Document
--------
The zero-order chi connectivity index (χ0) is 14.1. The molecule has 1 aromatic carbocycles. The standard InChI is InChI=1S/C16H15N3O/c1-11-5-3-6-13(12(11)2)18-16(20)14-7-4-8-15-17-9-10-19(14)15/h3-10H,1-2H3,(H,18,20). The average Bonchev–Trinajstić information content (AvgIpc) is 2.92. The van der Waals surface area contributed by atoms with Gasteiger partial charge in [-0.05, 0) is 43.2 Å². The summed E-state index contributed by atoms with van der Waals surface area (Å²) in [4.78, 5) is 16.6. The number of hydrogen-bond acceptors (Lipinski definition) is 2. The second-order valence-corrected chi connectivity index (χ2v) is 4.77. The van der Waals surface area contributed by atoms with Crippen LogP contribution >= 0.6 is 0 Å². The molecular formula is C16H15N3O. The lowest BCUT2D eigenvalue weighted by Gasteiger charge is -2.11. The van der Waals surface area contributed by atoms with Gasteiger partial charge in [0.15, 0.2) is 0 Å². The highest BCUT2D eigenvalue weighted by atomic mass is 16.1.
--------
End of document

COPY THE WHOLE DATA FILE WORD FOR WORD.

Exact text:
The zero-order chi connectivity index (χ0) is 14.1. The molecule has 1 aromatic carbocycles. The standard InChI is InChI=1S/C16H15N3O/c1-11-5-3-6-13(12(11)2)18-16(20)14-7-4-8-15-17-9-10-19(14)15/h3-10H,1-2H3,(H,18,20). The average Bonchev–Trinajstić information content (AvgIpc) is 2.92. The van der Waals surface area contributed by atoms with Gasteiger partial charge in [-0.05, 0) is 43.2 Å². The summed E-state index contributed by atoms with van der Waals surface area (Å²) in [4.78, 5) is 16.6. The number of hydrogen-bond acceptors (Lipinski definition) is 2. The second-order valence-corrected chi connectivity index (χ2v) is 4.77. The van der Waals surface area contributed by atoms with Crippen LogP contribution >= 0.6 is 0 Å². The molecular formula is C16H15N3O. The lowest BCUT2D eigenvalue weighted by Gasteiger charge is -2.11. The van der Waals surface area contributed by atoms with Gasteiger partial charge in [0.15, 0.2) is 0 Å². The highest BCUT2D eigenvalue weighted by atomic mass is 16.1.